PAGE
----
You should also inspect eclipse glasses and viewers to make sure they aren't scratched, punctured or torn, which could let additional light through.

Some welding filters are also safe to use to view the sun: those of shade 12, 13 or 14, AAS representatives said. However, they cautioned that most welding filters are lighter than that and that the sun can even be too bright in a shade 12 filter, while shade 14 tends to make the sun too dark.

A graphic from the American Astronomical Society demonstrates which parts of the total solar eclipse are safe to view without a solar filter — just the part when the sun is completely obscured by the moon. (Image credit: Rick Fienberg/TravelQuest International/Wilderness Travel)


Remember, whenever the sun is visible — even if it's just a small sliver — it is essential to view it through a solar filter. When you can't see anything through the filter, and the sun is completely obscured behind the moon, it is safe to look at the eclipse with the naked eye. Just be sure to use a filter again as soon as the sun begins to peek out.

People in areas with partial solar eclipses must wear protective filters through the entire eclipse if they hope to look at the sun.

If you didn't manage to get ISO-certified eclipse glasses or other gear, you still have some options to view the sun: You can hold up paper with a pinhole in it and view the sun projected downward, for instance, or view it projected down from a pair of binoculars.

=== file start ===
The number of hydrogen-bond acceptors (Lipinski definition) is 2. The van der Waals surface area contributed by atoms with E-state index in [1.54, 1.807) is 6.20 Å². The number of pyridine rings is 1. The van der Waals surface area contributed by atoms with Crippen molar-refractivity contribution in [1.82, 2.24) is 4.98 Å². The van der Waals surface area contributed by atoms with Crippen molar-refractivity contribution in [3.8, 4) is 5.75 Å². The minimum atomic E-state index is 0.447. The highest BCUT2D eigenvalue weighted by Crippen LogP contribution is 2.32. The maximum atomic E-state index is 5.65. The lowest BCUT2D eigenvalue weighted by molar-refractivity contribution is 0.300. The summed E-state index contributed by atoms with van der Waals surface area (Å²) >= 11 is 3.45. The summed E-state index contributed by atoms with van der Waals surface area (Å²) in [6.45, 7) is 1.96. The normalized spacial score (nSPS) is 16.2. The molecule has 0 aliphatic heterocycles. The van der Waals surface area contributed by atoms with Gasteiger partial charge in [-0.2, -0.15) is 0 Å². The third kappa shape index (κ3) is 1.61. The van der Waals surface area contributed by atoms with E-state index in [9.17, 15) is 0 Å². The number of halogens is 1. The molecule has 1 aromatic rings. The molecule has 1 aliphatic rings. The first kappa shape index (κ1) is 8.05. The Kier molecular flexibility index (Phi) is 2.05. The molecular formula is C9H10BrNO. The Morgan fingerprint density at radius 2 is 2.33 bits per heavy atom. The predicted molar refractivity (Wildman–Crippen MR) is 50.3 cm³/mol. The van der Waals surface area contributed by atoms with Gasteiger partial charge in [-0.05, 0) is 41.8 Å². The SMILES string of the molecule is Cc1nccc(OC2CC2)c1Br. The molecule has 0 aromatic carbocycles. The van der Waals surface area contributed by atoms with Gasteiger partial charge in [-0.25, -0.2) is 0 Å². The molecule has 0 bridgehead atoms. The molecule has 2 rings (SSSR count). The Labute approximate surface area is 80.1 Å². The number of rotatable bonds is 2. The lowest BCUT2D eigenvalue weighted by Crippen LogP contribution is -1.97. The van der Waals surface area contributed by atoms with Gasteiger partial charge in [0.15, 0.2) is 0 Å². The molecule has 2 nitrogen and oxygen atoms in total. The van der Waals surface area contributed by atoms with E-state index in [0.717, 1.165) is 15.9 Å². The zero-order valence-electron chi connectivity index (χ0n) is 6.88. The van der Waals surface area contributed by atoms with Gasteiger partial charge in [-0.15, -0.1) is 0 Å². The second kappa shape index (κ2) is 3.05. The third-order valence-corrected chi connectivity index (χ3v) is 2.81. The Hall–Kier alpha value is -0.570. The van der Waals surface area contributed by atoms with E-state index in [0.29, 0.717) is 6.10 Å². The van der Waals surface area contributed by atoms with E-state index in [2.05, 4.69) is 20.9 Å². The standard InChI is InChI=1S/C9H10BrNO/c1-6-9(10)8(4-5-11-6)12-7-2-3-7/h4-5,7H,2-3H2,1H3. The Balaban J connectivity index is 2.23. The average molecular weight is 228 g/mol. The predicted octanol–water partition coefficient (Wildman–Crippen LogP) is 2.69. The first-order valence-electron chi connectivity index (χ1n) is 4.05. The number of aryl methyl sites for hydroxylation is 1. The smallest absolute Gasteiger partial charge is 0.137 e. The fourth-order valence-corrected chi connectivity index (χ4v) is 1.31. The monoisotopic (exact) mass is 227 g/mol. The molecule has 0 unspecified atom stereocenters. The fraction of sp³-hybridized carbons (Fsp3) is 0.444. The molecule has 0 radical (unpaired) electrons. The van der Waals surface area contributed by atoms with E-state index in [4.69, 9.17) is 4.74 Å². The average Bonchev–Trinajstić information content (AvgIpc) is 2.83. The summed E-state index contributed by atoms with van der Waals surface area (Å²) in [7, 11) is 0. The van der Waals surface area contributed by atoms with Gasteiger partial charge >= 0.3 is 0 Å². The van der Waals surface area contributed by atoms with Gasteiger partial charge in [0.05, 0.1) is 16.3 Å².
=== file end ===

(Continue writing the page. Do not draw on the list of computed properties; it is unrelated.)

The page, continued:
You can even view the eclipse using this method without any props at all, the AAS said.

"An alternative method for safe viewing of the partially eclipsed sun is indirectly via pinhole projection," AAS wrote. "For example, cross the outstretched, slightly open fingers of one hand over the outstretched, slightly open fingers of the other, creating a waffle pattern. With your back to the sun, look at your hands' shadow on the ground. The little spaces between your fingers will project a grid of small images on the ground, showing the sun as a crescent during the partial phases of the eclipse. Or just look at the shadow of a leafy tree during the partial eclipse; you'll see the ground dappled with crescent suns projected by the tiny spaces between the leaves."

Editor's note: has teamed up with Simulation Curriculum to offer this awesome Eclipse Safari app to help you enjoy your eclipse experience. The free app is available for Apple and Android, and you can view it on the web. If you take an amazing photo of the Aug. 21 solar eclipse, let us know! Send photos and comments to:

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Sarah Lewin
Associate Editor

Sarah Lewin started writing for in June of 2015 as a Staff Writer and became Associate Editor in 2019 . Her work has been featured by Scientific American, IEEE Spectrum, Quanta Magazine, Wired, The Scientist, Science Friday and WGBH's Inside NOVA. Sarah has an MA from NYU's Science, Health and Environmental Reporting Program and an AB in mathematics from Brown University. When not writing, reading or thinking about space, Sarah enjoys musical theatre and mathematical papercraft. She is currently Assistant News Editor at Scientific American. You can follow her on Twitter @SarahExplains.